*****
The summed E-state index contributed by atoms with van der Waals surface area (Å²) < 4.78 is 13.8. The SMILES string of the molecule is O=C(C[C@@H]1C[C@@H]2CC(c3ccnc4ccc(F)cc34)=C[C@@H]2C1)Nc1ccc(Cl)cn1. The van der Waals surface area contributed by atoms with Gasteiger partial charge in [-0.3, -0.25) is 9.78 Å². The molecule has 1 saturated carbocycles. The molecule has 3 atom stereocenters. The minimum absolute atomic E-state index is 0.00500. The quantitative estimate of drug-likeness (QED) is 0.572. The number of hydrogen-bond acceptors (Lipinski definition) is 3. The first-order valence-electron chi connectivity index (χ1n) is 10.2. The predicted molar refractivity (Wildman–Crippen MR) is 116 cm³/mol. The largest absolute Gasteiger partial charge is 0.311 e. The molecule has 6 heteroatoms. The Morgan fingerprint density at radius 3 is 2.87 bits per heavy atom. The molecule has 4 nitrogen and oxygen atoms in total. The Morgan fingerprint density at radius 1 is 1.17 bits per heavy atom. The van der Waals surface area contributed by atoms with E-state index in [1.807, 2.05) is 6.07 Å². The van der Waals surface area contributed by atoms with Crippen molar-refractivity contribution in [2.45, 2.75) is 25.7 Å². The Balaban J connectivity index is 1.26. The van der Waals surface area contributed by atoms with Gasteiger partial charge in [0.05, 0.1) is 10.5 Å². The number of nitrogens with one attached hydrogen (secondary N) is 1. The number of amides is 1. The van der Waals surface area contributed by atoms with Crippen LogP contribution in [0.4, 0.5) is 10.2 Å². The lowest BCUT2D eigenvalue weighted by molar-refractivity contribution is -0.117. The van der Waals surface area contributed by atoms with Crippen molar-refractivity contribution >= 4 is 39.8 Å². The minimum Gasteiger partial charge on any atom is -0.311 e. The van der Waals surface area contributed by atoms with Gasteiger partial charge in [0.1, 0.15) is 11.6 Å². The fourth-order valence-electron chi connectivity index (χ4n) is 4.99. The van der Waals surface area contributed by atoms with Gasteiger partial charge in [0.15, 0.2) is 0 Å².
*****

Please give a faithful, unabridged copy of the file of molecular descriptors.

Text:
The summed E-state index contributed by atoms with van der Waals surface area (Å²) < 4.78 is 13.8. The SMILES string of the molecule is O=C(C[C@@H]1C[C@@H]2CC(c3ccnc4ccc(F)cc34)=C[C@@H]2C1)Nc1ccc(Cl)cn1. The van der Waals surface area contributed by atoms with Gasteiger partial charge in [-0.3, -0.25) is 9.78 Å². The molecule has 1 saturated carbocycles. The molecule has 3 atom stereocenters. The minimum absolute atomic E-state index is 0.00500. The quantitative estimate of drug-likeness (QED) is 0.572. The number of hydrogen-bond acceptors (Lipinski definition) is 3. The first-order valence-electron chi connectivity index (χ1n) is 10.2. The predicted molar refractivity (Wildman–Crippen MR) is 116 cm³/mol. The largest absolute Gasteiger partial charge is 0.311 e. The molecule has 6 heteroatoms. The Morgan fingerprint density at radius 3 is 2.87 bits per heavy atom. The molecule has 4 nitrogen and oxygen atoms in total. The Morgan fingerprint density at radius 1 is 1.17 bits per heavy atom. The van der Waals surface area contributed by atoms with E-state index in [1.807, 2.05) is 6.07 Å². The van der Waals surface area contributed by atoms with Crippen molar-refractivity contribution in [2.45, 2.75) is 25.7 Å². The Balaban J connectivity index is 1.26. The van der Waals surface area contributed by atoms with Gasteiger partial charge in [0.05, 0.1) is 10.5 Å². The number of nitrogens with one attached hydrogen (secondary N) is 1. The number of amides is 1. The van der Waals surface area contributed by atoms with Crippen LogP contribution in [0.4, 0.5) is 10.2 Å². The lowest BCUT2D eigenvalue weighted by molar-refractivity contribution is -0.117. The van der Waals surface area contributed by atoms with Crippen molar-refractivity contribution >= 4 is 39.8 Å². The minimum Gasteiger partial charge on any atom is -0.311 e. The van der Waals surface area contributed by atoms with Gasteiger partial charge in [0.1, 0.15) is 11.6 Å². The fourth-order valence-electron chi connectivity index (χ4n) is 4.99. The van der Waals surface area contributed by atoms with Gasteiger partial charge in [0.15, 0.2) is 0 Å².